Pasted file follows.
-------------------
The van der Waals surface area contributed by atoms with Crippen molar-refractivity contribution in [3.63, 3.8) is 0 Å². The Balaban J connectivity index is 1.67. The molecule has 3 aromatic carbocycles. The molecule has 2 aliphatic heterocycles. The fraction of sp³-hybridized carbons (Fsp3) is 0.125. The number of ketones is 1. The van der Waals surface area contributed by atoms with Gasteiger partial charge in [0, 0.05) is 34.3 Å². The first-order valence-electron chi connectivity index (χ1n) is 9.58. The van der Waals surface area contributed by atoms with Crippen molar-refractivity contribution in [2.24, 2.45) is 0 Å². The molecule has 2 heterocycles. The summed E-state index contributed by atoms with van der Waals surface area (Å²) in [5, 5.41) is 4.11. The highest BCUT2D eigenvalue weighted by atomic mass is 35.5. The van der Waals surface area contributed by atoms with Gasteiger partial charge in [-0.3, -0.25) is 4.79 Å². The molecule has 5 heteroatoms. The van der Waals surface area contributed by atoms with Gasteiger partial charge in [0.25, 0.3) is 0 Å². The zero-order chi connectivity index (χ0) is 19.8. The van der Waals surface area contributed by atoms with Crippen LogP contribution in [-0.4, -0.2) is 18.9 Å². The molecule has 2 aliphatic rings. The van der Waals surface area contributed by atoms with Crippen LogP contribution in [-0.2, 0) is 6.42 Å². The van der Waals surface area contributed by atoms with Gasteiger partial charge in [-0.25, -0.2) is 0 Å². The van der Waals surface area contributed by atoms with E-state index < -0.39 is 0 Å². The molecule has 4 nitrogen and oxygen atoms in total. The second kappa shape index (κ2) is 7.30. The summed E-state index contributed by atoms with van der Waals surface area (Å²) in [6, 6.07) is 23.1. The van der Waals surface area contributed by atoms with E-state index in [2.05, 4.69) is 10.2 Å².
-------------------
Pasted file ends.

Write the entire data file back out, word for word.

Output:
The van der Waals surface area contributed by atoms with Crippen molar-refractivity contribution in [3.63, 3.8) is 0 Å². The Balaban J connectivity index is 1.67. The molecule has 3 aromatic carbocycles. The molecule has 2 aliphatic heterocycles. The fraction of sp³-hybridized carbons (Fsp3) is 0.125. The number of ketones is 1. The van der Waals surface area contributed by atoms with Gasteiger partial charge in [0, 0.05) is 34.3 Å². The first-order valence-electron chi connectivity index (χ1n) is 9.58. The van der Waals surface area contributed by atoms with Crippen molar-refractivity contribution in [2.24, 2.45) is 0 Å². The molecule has 2 heterocycles. The summed E-state index contributed by atoms with van der Waals surface area (Å²) in [5, 5.41) is 4.11. The highest BCUT2D eigenvalue weighted by atomic mass is 35.5. The van der Waals surface area contributed by atoms with Gasteiger partial charge in [-0.3, -0.25) is 4.79 Å². The molecule has 5 heteroatoms. The van der Waals surface area contributed by atoms with Gasteiger partial charge in [0.25, 0.3) is 0 Å². The zero-order chi connectivity index (χ0) is 19.8. The van der Waals surface area contributed by atoms with Crippen LogP contribution in [-0.4, -0.2) is 18.9 Å². The molecule has 2 aliphatic rings. The van der Waals surface area contributed by atoms with Crippen LogP contribution in [-0.2, 0) is 6.42 Å². The van der Waals surface area contributed by atoms with Gasteiger partial charge in [-0.25, -0.2) is 0 Å². The van der Waals surface area contributed by atoms with E-state index < -0.39 is 0 Å². The molecule has 4 nitrogen and oxygen atoms in total. The second kappa shape index (κ2) is 7.30. The summed E-state index contributed by atoms with van der Waals surface area (Å²) in [6, 6.07) is 23.1. The van der Waals surface area contributed by atoms with E-state index in [2.05, 4.69) is 10.2 Å².